I’ve seen this with many of the Christians I know and they inspire me all the time to do more and do better.  Not because there will be a greater prize, not out of trying to “out-Christian” each other, not because we have anything to prove, but because we all know we don’t deserve this gift that Christ gave us and so out of gratitude and love for others we will serve.  Sometimes I think we focus so much on the heaven part of the gift that we forget about the gift of freedom in this life.  The broken chains, the freedom from sin, the power of the Holy Spirit within us.  What a gift it is!!

People don’t like the gospel because it implies the need to change.  I get it, I was there once too.  Yes, come as you are, but you aren’t meant to stay that way.  God has a better plan. And yes, it takes some humbling to admit that.  Allow change, allow a clean slate and a new heart and a rebirth.  You won’t regret it.  I know how it feels to have a million questions and doubts running through your mind and none of it making sense.  And if you want to discuss anything further (civilly and respectfully of course 😉) please feel free to email me at


Happy Good Friday!!
❤ Kim

My Favorite Day

Maundy Thursday is my favorite holiday, if you can call it that.  It’s just this amazing, completely uncommercialized observance of the greatest act of sacrifice in history.  It’s painful to think about and hard to take in and it’s so, so necessary to keep in mind as we move into Easter.  A story marked by betrayal and undeserved punishment and culminating just a few days later with undeserved favor.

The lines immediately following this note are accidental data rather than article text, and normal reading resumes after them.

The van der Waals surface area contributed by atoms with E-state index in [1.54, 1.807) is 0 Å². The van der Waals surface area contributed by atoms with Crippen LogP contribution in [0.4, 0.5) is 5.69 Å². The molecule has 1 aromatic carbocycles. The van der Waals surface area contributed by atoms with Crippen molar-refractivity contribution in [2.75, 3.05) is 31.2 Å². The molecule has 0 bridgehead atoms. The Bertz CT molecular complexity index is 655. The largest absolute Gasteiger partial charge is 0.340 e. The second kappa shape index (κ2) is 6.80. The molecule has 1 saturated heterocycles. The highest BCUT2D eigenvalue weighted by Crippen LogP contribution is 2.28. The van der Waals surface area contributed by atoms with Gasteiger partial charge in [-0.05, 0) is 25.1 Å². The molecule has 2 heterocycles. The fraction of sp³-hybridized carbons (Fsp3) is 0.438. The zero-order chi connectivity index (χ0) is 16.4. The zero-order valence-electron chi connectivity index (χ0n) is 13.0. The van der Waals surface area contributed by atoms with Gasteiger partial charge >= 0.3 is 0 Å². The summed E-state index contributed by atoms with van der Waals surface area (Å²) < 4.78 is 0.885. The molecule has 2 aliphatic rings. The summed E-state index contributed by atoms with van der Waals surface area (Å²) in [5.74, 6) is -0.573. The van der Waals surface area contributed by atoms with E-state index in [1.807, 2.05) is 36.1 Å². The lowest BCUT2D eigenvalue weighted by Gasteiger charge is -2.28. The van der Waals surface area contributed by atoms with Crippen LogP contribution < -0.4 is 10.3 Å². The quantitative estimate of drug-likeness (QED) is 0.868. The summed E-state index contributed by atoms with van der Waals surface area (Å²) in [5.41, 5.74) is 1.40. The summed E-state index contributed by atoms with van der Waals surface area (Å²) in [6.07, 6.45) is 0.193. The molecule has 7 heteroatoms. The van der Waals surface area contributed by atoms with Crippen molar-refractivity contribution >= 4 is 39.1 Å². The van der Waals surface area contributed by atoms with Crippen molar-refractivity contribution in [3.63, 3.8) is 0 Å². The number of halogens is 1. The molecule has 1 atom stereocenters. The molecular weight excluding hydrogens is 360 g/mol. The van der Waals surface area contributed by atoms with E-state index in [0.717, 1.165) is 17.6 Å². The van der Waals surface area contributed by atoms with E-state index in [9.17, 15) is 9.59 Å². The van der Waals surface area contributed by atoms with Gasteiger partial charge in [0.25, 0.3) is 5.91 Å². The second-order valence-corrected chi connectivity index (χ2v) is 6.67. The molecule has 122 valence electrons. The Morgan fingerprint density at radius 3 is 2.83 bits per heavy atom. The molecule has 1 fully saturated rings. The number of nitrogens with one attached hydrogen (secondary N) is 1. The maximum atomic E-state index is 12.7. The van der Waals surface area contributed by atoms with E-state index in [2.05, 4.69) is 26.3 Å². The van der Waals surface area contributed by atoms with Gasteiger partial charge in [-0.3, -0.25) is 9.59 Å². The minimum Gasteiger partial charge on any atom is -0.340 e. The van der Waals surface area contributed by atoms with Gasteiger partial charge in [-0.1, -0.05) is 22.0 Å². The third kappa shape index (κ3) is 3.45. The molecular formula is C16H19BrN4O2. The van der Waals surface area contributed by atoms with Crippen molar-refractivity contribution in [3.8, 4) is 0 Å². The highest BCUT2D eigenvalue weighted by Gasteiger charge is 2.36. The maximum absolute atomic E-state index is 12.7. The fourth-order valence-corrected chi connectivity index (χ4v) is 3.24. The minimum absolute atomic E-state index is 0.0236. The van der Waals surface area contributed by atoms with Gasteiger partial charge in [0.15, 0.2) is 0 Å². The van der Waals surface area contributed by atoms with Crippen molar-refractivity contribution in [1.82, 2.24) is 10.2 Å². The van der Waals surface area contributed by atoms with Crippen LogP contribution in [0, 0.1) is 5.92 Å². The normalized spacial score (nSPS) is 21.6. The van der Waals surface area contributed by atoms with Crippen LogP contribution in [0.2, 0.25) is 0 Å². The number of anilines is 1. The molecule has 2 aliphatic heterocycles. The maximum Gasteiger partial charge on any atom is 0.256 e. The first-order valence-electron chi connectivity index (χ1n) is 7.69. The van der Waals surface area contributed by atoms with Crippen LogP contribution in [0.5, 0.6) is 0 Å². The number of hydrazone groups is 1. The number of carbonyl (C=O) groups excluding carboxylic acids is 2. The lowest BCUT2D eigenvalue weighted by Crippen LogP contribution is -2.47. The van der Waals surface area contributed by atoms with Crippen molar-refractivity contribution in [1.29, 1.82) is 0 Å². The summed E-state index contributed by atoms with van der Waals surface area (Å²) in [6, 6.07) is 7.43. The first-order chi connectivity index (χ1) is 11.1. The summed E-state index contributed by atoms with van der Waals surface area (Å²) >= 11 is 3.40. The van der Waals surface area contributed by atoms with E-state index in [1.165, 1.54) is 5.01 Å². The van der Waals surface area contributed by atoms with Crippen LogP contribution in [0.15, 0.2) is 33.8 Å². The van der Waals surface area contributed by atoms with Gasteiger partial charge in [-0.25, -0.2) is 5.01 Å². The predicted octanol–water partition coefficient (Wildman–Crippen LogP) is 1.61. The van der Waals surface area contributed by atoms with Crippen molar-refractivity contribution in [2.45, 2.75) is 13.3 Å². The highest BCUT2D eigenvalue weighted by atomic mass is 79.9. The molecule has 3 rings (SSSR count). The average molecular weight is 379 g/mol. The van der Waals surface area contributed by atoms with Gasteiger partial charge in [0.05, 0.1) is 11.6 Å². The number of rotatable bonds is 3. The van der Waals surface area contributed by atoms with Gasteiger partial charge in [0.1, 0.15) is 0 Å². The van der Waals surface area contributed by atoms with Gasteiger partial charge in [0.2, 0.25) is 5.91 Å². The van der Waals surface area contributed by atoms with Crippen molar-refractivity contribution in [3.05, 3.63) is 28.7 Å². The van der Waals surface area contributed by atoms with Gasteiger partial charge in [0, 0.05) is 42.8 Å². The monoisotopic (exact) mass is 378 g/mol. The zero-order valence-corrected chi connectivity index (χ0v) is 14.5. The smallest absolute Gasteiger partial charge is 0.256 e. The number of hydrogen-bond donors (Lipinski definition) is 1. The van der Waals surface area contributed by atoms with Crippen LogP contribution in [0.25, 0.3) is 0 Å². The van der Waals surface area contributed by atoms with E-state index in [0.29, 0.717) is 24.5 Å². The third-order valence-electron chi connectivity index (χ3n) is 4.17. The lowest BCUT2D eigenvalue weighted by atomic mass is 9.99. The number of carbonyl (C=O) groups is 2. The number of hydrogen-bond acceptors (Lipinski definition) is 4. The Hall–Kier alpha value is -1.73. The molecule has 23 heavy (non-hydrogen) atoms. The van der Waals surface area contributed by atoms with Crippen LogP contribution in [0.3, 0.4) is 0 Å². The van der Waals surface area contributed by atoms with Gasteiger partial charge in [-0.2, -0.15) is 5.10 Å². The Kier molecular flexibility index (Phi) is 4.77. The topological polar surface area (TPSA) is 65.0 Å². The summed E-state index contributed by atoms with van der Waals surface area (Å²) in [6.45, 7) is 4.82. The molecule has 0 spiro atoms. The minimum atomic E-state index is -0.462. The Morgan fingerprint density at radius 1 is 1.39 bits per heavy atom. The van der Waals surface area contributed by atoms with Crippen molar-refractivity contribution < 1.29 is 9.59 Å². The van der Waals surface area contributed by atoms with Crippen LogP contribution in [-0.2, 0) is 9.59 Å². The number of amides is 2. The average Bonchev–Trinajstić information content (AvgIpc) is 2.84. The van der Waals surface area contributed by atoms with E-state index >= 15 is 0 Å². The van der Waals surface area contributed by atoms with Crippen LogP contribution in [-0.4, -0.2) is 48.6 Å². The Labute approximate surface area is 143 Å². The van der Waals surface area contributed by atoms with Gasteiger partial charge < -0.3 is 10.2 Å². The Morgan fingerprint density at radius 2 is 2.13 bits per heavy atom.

This will always be my favorite as it is a reminder that God’s word isn’t a fairy tale full of “happy” endings.  No, it’s this story of difficult truths of a man who gave it all up for us.  Who was sentenced to death by a crowd who just a few days welcomed him and shouted his praises.  Who was a threat to power and corruption and therefore was sentenced to die the death of the very worst criminals, although of course He committed no crime.  He beat death itself but it wasn’t without suffering on His part and reminds us that we are no better than our master, as Jesus reminded the disciples on this night many years ago.  It’s a reminder that we are expected to face trials of all sorts.  It also models for us how to pray as in Jesus’ last hours before his arrest, he spent fervently praying. Jesus prayed. Wow.

It’s not altogether uplifting, but in a culture of consumeristic Christianity it’s altogether too easy to forget that this is what we need to keep close to our hearts.

This day deserves reverence.  It deserves a time set aside to soak it in and process it.  Jesus not only felt every physical lash but he felt emotions that make this all the harder to take in.  Just my two cents anyway.

Heading to church now to observe this most holy of days ❤

Trying to Forget


Going for a walk around our neighborhood is one of our favorite activities.  Brit always grabs her stroller and puts her precious Baby Monkey in it while Evan insists on riding his tractor down the sidewalk, threatening any mailbox that stands in his way.  Eric and I always enjoy the view from behind and like that we can actually catch up with each other and get a moment to talk.  Tonight was a beautiful time to refresh and recharge and…remember.

It was a gorgeous early spring evening with a crispness in the clean, fresh air that was so invigorating and I thought to myself, “I don’t want to forget this moment.”

Just as quickly as I had that thought, a whole range of emotions came over me as I realized that the only reason I was truly taking in this sweet moment to its fullest was because not long ago I wasn’t promised this time. There was a time not so long ago that I was so close to losing my life and somehow…I had forgotten.